bog

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bog,

very old lake without inlet or outlet that becomes acid and is gradually overgrown with a characteristic vegetation (see swampswamp,
shallow body of water in a low-lying, poorly drained depression, usually containing abundant plant growth dominated by trees, such as cypress, and high shrubs. Swamps develop in moist climates, generally in such places as low-lying coastal plains, floodplains of rivers,
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). Peat moss, or sphagnumsphagnum
or peat moss,
any species of the large and widely distributed genus Sphagnum, economically the most valuable moss. Sphagnums, the principal constituent of peat, typically grow as a floating mat on freshwater bogs.
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, grows around the edge of the open water of a bog (peatpeat,
soil material consisting of partially decomposed organic matter, found mainly in swamps and bogs in various parts of the northern temperate zone but also in some semitropical and tropical regions.
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 is obtained from old bogs) and out on the surface. With its continued growth, the moss forms a mat on the water in which other bog plants find a foothold, and humus and soil are slowly built up on the body of the water. Because of this formation bogs are sometimes treacherous (quaking bogs shake under the weight of a man) and have occasionally resulted in fatalities when a man or animal breaks through the vegetative crust. Because of their extreme acidity, bogs form a natural preservative and have been found to be a valuable repository of animals and plants of earlier times. Typical bog plants of today include, besides sphagnum, many orchids, the pitcher plant, the sundew, and the cranberry (old bogs are utilized for cranberry cultivation). Because of the reclamation of old bog lands by drainage and by their natural filling in, bogs in America are becoming rare, and with them their unique flora and fauna. One example of the latter is the bog turtle, Clemmys muhlenbergi, a tiny animal with a black, sculptured shell and orange head markings. The bog turtle has disappeared from most of its original habitat in the middle Atlantic states. Another consequence of the drainage and filling of bogs is the decreased water-holding capacity of the land, resulting in rapid run-off during rains and the increased siltation of rivers and streams.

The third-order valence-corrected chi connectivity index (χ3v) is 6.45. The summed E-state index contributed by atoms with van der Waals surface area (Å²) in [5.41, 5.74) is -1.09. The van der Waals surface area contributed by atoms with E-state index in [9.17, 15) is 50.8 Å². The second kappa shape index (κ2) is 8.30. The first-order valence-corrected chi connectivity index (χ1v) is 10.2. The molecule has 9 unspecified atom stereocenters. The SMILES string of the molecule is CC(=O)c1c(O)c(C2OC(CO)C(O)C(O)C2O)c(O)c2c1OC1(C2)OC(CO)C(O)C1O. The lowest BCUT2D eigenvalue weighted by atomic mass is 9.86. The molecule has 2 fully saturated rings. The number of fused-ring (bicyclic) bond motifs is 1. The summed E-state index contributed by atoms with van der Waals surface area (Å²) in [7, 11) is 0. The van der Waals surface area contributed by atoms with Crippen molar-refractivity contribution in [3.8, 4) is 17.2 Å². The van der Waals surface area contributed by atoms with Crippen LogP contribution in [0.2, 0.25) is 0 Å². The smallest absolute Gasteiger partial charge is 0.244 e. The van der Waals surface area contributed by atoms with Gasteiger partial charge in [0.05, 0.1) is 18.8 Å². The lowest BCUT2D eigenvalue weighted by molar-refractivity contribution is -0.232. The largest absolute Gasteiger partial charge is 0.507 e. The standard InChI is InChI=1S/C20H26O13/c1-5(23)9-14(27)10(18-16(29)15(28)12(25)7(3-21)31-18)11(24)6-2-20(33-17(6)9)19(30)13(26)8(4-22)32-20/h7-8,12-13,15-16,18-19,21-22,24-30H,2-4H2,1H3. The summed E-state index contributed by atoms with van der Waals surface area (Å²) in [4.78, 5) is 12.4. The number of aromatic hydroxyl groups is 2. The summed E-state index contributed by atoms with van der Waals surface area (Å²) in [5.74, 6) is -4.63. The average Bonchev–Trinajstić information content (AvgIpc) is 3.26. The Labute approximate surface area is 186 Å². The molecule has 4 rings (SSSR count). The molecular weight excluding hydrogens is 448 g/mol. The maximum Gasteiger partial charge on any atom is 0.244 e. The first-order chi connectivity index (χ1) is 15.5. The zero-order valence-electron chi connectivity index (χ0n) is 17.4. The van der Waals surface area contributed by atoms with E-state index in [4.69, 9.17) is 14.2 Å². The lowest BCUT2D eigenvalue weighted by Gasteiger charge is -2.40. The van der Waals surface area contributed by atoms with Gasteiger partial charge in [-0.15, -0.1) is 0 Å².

bog

[bäg]
(ecology)
A plant community that develops and grows in areas with permanently waterlogged peat substrates. Also known as moor; quagmire.

bog

Wet, soft, and spongy ground, where the soil is composed mainly of decayed and decaying vegetable matter.

bog

Describes the undercarriage getting stuck in soft ground while taxiing. “The aircraft has bogged down in the mud.”

bog

wet spongy ground consisting of decomposing vegetation, which ultimately forms peat
References in periodicals archive ?
Razorcake covers great punk and other music without getting bogged down in dogma or overzealous ideology, and remembers that it's all supposed to be fun.
During the meeting, Trustee Jim Joiner criticized the board for getting bogged down in a debate over religion instead of addressing more important issues, such as school funding and class sizes.
He adds: "We all need to make a concerted effort to work together rather than getting bogged down with in--fighting as has tended to be the case in the past.
The writing is lively and sympathetic to the subject matter, and Sherr resists getting bogged down in tangential data.
Otherwise, an inventor runs the risk of getting bogged down with business details, rather than spending time in the lab.
The goal of the book is to explain the underlying concepts, demystify buzzwords and jargon, and put in place a practical understanding of technologies and mainstream solutions without getting bogged down in details.
Naturally it's flattering when someone finds you attractive but you're only 14 and shouldn't be getting bogged down in any relationship right now - and certainly not a physical one.
I felt he was different class when winning the Prix du Jockey Club and would have been unbeaten but for getting bogged down in soft ground in the French 2,000 Guineas at Longchamp.
A mid-innings surge saw him reach 50 in 94 balls, but he scored laboriously after that and was getting bogged down when he turned an innocuous short ball from Jackson Bird to mid-wicket.
Writing in an engaging narrative style for general readers, he mixes drama and a wry sense of humor with enough background to make sense of the situation, without getting bogged down.
Traders can't get onto the site with the catering units - they are getting bogged down in the mud.
Maybe we should be proud of all the cities on this island, rather than getting bogged down about our own status and being forced to dine out on past industrial achievements, the socalled Balti Triangle or Ozzy Osbourne.